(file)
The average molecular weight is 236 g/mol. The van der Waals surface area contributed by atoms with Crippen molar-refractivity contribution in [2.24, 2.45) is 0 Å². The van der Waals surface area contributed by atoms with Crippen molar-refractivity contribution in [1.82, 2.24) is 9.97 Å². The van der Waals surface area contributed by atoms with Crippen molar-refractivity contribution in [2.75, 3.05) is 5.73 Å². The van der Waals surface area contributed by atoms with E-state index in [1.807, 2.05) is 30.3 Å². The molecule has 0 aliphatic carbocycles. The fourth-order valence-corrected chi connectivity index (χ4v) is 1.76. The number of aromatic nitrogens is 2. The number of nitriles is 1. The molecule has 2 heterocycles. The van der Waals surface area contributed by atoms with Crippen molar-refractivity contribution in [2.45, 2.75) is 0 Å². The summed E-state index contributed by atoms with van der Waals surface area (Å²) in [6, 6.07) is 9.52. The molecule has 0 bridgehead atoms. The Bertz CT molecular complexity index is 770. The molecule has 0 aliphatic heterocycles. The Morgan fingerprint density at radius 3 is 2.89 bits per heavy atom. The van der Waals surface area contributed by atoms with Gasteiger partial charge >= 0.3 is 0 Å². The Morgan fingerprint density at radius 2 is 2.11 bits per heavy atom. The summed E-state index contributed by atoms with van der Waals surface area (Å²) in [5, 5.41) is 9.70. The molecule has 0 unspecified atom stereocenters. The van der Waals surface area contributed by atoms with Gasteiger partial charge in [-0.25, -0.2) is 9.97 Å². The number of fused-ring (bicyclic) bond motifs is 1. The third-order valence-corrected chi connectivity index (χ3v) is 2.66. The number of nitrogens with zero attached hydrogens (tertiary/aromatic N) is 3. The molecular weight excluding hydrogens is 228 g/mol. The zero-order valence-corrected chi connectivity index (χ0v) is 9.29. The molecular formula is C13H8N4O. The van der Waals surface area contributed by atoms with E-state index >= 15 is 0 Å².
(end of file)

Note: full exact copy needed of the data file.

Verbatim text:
The average molecular weight is 236 g/mol. The van der Waals surface area contributed by atoms with Crippen molar-refractivity contribution in [2.24, 2.45) is 0 Å². The van der Waals surface area contributed by atoms with Crippen molar-refractivity contribution in [1.82, 2.24) is 9.97 Å². The van der Waals surface area contributed by atoms with Crippen molar-refractivity contribution in [2.75, 3.05) is 5.73 Å². The van der Waals surface area contributed by atoms with E-state index in [1.807, 2.05) is 30.3 Å². The molecule has 0 aliphatic carbocycles. The fourth-order valence-corrected chi connectivity index (χ4v) is 1.76. The number of aromatic nitrogens is 2. The number of nitriles is 1. The molecule has 2 heterocycles. The van der Waals surface area contributed by atoms with Crippen molar-refractivity contribution in [2.45, 2.75) is 0 Å². The summed E-state index contributed by atoms with van der Waals surface area (Å²) in [6, 6.07) is 9.52. The molecule has 0 bridgehead atoms. The Bertz CT molecular complexity index is 770. The molecule has 0 aliphatic heterocycles. The Morgan fingerprint density at radius 3 is 2.89 bits per heavy atom. The van der Waals surface area contributed by atoms with Gasteiger partial charge >= 0.3 is 0 Å². The Morgan fingerprint density at radius 2 is 2.11 bits per heavy atom. The summed E-state index contributed by atoms with van der Waals surface area (Å²) in [5, 5.41) is 9.70. The molecule has 0 unspecified atom stereocenters. The van der Waals surface area contributed by atoms with Gasteiger partial charge in [-0.25, -0.2) is 9.97 Å². The number of fused-ring (bicyclic) bond motifs is 1. The third-order valence-corrected chi connectivity index (χ3v) is 2.66. The number of nitrogens with zero attached hydrogens (tertiary/aromatic N) is 3. The molecular weight excluding hydrogens is 228 g/mol. The zero-order valence-corrected chi connectivity index (χ0v) is 9.29. The molecular formula is C13H8N4O. The van der Waals surface area contributed by atoms with E-state index >= 15 is 0 Å².